The issue of treats coming out too fast is a common complaint for several of the food puzzle toys in this category. PetSafe’s Busy Buddy line boasts about their patented Treat Meter prongs, which pet parents can cut or keep in order to offer an easier or more challenging experience for their canine kids. In my experience, keeping all the prongs intact makes it very difficult and frustrating for the dogs to get the treats out, but when all of the prongs are removed, the treats come out a little too fast. The Orbee Tuff Snoop Ball is probably the worst in that respect.

It only takes my dogs a matter of seconds to get all of the treats out. The Omega Paw Treat Ball was also a disappointment, not just because the treats come out too easily, but mainly because the plastic material is so thin and pliable that was torn apart within 24 hours.

And speaking of chewing, you will probably read reviews about the Wobbler or the Bob-a-lot being turned into hard-plastic confetti. Before placing blame on the quality of the product, consider the following three things: (1) the dog might frustrated that the treats are not coming out, possibly because there is not enough room for them to push the toy and chase it, (2) the dog instinctively prefers to chew on toys rather than push them around, and (3) the dog is not being supervised enough while playing with the toy; as soon as you see your dog attempting to bite a food puzzle toy that is not meant to be chewed on, you should stop them.. and possibly consider one of the toys suggested in the next section.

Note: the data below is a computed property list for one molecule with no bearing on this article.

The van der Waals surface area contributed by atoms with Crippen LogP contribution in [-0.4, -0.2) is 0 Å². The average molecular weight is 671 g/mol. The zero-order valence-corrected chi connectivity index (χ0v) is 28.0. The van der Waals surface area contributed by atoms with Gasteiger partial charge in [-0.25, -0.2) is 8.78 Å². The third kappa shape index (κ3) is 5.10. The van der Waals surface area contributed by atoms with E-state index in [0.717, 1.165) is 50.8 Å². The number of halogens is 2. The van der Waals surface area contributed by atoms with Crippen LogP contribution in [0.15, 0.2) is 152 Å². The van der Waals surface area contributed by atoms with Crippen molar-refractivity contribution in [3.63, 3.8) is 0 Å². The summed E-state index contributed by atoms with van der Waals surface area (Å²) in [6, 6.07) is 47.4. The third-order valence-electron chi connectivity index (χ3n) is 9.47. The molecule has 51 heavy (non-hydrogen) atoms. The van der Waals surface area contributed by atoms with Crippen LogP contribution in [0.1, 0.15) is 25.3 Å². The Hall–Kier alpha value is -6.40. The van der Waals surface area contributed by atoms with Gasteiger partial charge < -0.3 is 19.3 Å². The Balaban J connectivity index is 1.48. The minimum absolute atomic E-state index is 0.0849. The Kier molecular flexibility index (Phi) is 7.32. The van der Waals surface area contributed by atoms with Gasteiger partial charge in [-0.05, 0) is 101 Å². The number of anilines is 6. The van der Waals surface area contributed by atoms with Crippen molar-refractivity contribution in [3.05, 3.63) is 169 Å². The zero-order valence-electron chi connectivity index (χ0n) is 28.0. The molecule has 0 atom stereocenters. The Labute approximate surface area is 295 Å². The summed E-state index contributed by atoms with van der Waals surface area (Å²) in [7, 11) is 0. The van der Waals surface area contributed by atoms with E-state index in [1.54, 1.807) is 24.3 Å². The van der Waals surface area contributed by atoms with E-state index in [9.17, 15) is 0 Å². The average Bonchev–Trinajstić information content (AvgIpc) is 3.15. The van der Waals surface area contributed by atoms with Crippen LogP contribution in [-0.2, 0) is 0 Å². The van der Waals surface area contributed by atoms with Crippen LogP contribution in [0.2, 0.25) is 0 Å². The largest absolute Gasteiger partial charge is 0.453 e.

“Chewing” puzzles

There are several toys to give their jaw muscles a good workout, and here are some of them: Kong Genius Mike, Busy Buddy’s Waggle, Starmark’s Treat Dispensing Football, JW Playbites Treat Bone, Pet Projekt’s Furchun Cookie, Jolly Pets’ Tuff Range Teeter or Monster Ball.

The most important factor to consider is how powerful of a chewer your dog is. Most of these toys will not last long if your dog finds it more entertaining to destroy it than to get the treats out. In some cases, the issue is with the design and durability of the toy. The Kong Genius Mike, for example, is too pliable and with its shape makes it too tempting for just about every dog to try and chew the ends off.

Also, the type of treat you use can also make a difference in how much your dogs likes these types of toys. For example, I use crumbly treats for the Waggle (like Bil-Jac America’s VetDogs Skin & Coat Dog Treats), so my dogs have to first chew on it, and then nudge it for the crumbs to come out.


“Licking” puzzles

The classic Kong fits into this category, so if you think your dog is not into it because they get bored after licking the contents for a few seconds, then maybe these are not for you. However, if your dog doesn’t like the Kong because of the shape or texture, these two alternatives might be more appealing.